Thursday, 10 September 2020
Services for People with Disabilities: Statements
Marian Harkin (Sligo-Leitrim, Independent)
I formally congratulate the Minister of State on her new and most important role. I know she will bring intelligence, empathy and real commitment to her work because she is a woman who likes to get things done.
First, I ask for the Minister of State's strong support so the forthcoming budget will provide adequate resources to support people with disabilities. Consider some of the headline issues, including the implementation of the UNCRPD. For many, that is just a document. The reality of it is that we have to have rights-based entitlement to services. Housing is an issue for many people, no less so for people with disabilities. The latter have to be part of any housing plan to speed up deinstitutionalisation and independent living. Access to employment is important for all people, including those with disabilities. We should examine the mainstreaming of the Ability programme. I am glad to see the Minister of State is nodding her head about it. We also need to ensure there is accessible travel. These are not entirely the responsibility of the Minister of State because it is also a question of co-ordinating with other Ministers. The ratification of the UNCRPD involves a whole-of-government approach, and the upcoming budget can start the process.
I have two questions for the Minister of State. The first relates to the resumption of adult disability services. We are all aware of the situation and of the Enough is Enough campaign, which brought its case to the street outside the Convention Centre Dublin last July. At the time of the publication of the HSE guidance on the resumption of services, I was very critical of some of the top-down, bureaucratic proposals and the language used. I am pleased, however, that genuine efforts are being made at local level to get services back up and running. That is a testament to the local staff and organisations. I am not saying that because it sounds good but because some parents have said it to me. There is, however, only a partial resumption. Many still do not have adequate services and transport is a major issue. Does the Minister of State have an indicative timeline as to when more of the services will be resumed? The parents of adults with disabilities are so grateful to get anything. Once a service starts again, they are grateful but we really need to consider the educational needs of all of our children, not just the ones who have gone back to school recently.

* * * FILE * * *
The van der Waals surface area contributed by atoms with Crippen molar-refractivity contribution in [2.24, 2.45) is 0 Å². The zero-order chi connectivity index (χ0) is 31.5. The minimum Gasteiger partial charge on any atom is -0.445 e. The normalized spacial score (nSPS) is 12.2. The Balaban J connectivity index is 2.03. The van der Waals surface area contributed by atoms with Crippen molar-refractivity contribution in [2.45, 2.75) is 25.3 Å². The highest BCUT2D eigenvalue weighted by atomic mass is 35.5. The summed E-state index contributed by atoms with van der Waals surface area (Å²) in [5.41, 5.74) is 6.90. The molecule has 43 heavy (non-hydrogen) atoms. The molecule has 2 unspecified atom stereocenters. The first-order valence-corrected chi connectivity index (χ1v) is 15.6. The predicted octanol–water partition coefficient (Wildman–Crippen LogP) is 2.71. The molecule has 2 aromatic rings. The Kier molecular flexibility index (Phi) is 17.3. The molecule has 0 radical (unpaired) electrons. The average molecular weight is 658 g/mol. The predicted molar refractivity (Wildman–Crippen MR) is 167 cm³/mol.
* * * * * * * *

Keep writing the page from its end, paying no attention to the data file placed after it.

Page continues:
My second question relates to the huge waiting lists for various therapies for children, including those with disabilities. These therapies include speech and language therapy and occupational therapy. I believe there may be a move to use the National Treatment Purchase Fund for obtaining psychological services. That is good news if true, and perhaps the Minister of State can speak to it, but it would be great if the initiative could be enlarged to include speech and language therapy and occupational therapy. If the Minister of State cannot respond today, she might respond in writing.
I have two final points. Deputy Boyd Barrett spoke earlier about a payment for family carers who took full responsibility for adults with disabilities during the Covid crisis. It is my understanding that they did not get anything extra. I know it is hard to ring-fence this kind of thing but maybe a once-off payment through the budget or some extra respite or recognition would assist. Could the Minister of State put her mind to it? It is not easy but worth thinking about.
The Minister of State mentioned section 39 organisations. In this regard, I have spoken to many in my constituency, including representatives of North-West Parents & Friends Association and Acquired Brain Injury Ireland. I heard the Minister of State say there is a need to relieve all section 39 organisations of their obligation to achieve the required 1% efficiency target. I am pleased to hear that.
The lower pay scale for section 39 staff since 2012 is just not acceptable. The staff are expected to provide the same services as their colleagues in the HSE on a much lower pay scale. That means attracting and retaining staff comprise a huge issue. The most important point is that of fairness and equity. I am sorry to bombard the Minister of State. It is my first time speaking on this. I have raised many points but, as I stated, I know the Minister of State is a woman who likes to get things done.